“Very often I stood at the Salvation Army meetings and heard the music, and after the music someone gets up and says: ‘I used to was a bum two years ago, and I joined the Salvation Army and look at me now.’ And so I feel like saying: ‘I used to was only a poor ignorant working girl, and then I went to the classes, and look at me now.’ (Laughter)
Comrade Maurer last night said something that I was going to say today, and since a great man said it, I think I have the privilege to repeat it. He said, ‘I did not go to school like many of you. I was sorry, I thought it was an unfortunate thing, but now I have changed my mind. I did not have so much to undo.’
I did not go to school like many of you. I went to work when I was fourteen and I thought it was a terrible thing then, and my teacher asked me if I did not prefer to continue to go to school, and I was going to be a regular girl, the stereotyped girl. Although it hurt me I said I would rather go to work and help support my family.
But as we grow older we do want a social education. We want to know the things the ordinary school does not tell us about. When I read ancient history and was told that Nebuchadnezzer (or whatever that fellow’s name was), built the hanging gardens for the mistress he liked, I thought he was a wonderful man, such a chivalrous man, but now when I think of the number of slaves that built those gardens, I want to know what was the price those slaves paid for the caprice of one man and for the caprice of one woman.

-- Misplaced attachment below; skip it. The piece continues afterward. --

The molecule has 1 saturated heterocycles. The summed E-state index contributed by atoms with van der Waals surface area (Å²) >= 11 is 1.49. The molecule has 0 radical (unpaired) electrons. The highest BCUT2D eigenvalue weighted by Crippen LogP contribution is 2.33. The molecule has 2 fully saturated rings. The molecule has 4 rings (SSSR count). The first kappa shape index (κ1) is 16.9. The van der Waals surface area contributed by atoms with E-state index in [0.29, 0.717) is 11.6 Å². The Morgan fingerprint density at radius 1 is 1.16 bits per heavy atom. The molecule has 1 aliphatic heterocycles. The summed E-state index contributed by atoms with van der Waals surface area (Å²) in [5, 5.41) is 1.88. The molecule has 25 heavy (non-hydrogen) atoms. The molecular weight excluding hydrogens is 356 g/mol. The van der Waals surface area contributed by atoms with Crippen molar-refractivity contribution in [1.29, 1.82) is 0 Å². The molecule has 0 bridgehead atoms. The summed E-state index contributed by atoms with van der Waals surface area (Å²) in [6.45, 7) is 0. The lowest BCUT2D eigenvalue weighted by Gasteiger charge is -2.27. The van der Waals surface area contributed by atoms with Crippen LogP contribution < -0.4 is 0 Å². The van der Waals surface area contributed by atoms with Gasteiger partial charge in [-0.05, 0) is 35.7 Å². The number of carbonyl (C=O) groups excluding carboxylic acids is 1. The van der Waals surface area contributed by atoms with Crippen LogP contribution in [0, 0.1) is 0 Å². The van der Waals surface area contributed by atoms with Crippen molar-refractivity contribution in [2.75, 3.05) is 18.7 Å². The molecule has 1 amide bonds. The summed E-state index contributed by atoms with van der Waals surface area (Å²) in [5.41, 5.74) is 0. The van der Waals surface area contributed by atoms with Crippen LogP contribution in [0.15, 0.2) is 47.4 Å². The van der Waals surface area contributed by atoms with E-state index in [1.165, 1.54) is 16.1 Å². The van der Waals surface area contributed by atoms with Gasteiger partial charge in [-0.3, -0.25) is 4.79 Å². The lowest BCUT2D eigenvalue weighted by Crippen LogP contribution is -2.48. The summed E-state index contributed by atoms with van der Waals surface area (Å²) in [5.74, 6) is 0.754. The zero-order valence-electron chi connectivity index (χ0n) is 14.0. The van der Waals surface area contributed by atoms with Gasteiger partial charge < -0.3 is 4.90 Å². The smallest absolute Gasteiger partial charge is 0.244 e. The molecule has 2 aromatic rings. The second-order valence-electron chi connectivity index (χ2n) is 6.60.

When we listen to soap box orators and to ordinary trade union organizers we become inspired. Our emotions are aroused and we say, ‘Down with the boss and up with the workers.’ But it does not get us anywhere. After a while when all our enthusiasm is gone, when the curtain of illusion is torn from our eyes, we must have real knowledge in order to be able to keep up the bitter fight.
We want education, the real kind, not the taffy, not the sugar-coated stuff. We want the education in regard to the struggle of the worker and how to meet it in an intelligent and practical way. (Applause.)”
“The Working Girl and Labor Education,” pp. 95-96, Report of Proceedings, First National Conference on Workers Education in the United States, April 2-3, 1921. Workers Education Bureau, 1921.